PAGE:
A fast-acting fire captain, Jason Rettig, called a farmer friend near the site who owned a grain vac, “and that grain vac was key in working right around the victim,” Firle says. “That sped up the process, easily by 35 to 40 minutes.”
The trapped farmer was “lucky” in that his pants had become entangled in the auger, “and got balled up enough in the auger that it tripped the breaker, shutting off the power,” Firle says. “He didn’t have a cut on his foot or anything.”
Not all farmers are as lucky, as Firle says there were 12 entrapments in Minnesota in 2019, and this Gibbon farmer was the only one able to tell about it. Three of these entrapments involved silo gases and not grain bins.
Rehashing the incident got the Gibbon firefighters and rescue squad members (all volunteer department members are dually trained) thinking about what they could have done different, what did they need to be better?
“We thought a grain vac would be a big help, but how would we do that?” Firle says. First thought was to compile a list of farmers with grain vacs who could be called upon in an emergency. That went nowhere.
Firle then set out to design just what the department members felt was needed, and the result is the R3, a 16-foot-long, custom-built trailer equipped with a 35-horsepower, self-powered grain vac capable of handling up to 1,000 bushels per hour.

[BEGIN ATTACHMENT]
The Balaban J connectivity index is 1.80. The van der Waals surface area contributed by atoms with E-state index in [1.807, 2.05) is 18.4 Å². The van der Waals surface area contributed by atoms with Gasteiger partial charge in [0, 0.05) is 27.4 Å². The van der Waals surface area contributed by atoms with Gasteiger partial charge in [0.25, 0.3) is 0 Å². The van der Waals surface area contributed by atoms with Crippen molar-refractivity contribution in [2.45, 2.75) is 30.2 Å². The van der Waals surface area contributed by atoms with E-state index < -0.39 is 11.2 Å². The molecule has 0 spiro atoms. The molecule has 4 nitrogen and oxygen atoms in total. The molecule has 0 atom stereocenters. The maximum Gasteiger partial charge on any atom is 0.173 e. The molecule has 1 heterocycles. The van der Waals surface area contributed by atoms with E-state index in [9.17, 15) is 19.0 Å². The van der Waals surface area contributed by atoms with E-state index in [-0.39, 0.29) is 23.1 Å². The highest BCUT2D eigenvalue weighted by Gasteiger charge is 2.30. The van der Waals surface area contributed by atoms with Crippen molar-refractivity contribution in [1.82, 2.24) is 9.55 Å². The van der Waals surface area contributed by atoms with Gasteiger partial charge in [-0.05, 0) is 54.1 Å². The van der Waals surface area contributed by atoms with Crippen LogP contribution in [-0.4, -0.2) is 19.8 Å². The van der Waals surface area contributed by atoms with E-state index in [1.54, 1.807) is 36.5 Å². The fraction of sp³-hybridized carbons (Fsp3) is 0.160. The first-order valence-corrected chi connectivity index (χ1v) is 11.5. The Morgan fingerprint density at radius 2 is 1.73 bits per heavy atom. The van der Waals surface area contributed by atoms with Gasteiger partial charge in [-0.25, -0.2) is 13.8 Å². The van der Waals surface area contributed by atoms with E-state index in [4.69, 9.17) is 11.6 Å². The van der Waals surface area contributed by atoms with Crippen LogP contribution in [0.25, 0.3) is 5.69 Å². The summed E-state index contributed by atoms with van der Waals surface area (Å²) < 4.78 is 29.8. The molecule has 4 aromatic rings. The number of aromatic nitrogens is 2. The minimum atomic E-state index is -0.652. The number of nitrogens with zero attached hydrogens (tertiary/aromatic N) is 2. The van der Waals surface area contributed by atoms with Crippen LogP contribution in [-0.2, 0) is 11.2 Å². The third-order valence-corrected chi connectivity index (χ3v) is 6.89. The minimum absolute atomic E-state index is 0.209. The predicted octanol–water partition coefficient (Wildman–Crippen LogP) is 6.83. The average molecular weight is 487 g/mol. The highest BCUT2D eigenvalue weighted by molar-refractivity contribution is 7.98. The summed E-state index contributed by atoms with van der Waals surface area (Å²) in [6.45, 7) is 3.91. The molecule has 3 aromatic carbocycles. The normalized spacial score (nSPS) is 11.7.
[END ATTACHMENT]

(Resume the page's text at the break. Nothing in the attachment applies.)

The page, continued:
Firle, Rettig and fellow firefighters Andrea Wortz and James Theis formed the committee to oversee the trailer’s development, partnering with Christianson Systems of Blomkest, Minn., and Alum-Line of Cresco, Iowa.
Even though the R3 benefits the community and beyond, Firle says the department members did not want to burden taxpayers with the cost of the rig. Fundraising began in February 2022. “We sought donations from ag-related and local businesses,” he says. In three months, $75,000 was raised, enough “to trigger ordering the trailer in July 2022,” he adds.
As mentioned, this unit is custom-built, and Firle says as of yet it is one of a kind. That may soon change as word of Gibbon’s R3 has spread; Firle says five departments in Minnesota and neighboring states are near placing orders.
In addition to the grain vac, the department members also felt it necessary that the trailer have space to transport tools and equipment for a rural rescue. “I would say most rural fire departments have grain rescue tubes, but when I visit their departments, the tubes are leaning up against the wall, because there’s no room for them on the truck,” Firle says.
The trailer is pulled behind a department grass rig, speeding up response time.
Again stressing the importance of time, Volz recommends fire departments call Gibbon soon after receiving the initial call. “By the time the local department and rescue squad gets to the scene and gets everything set up for the rescue, the Gibbon trailer could be well on their way, if not already on the scene.”
More information on the R3 can be found on YouTube under the Gibbon Fire and Rescue channel, or by calling 320-979-4835.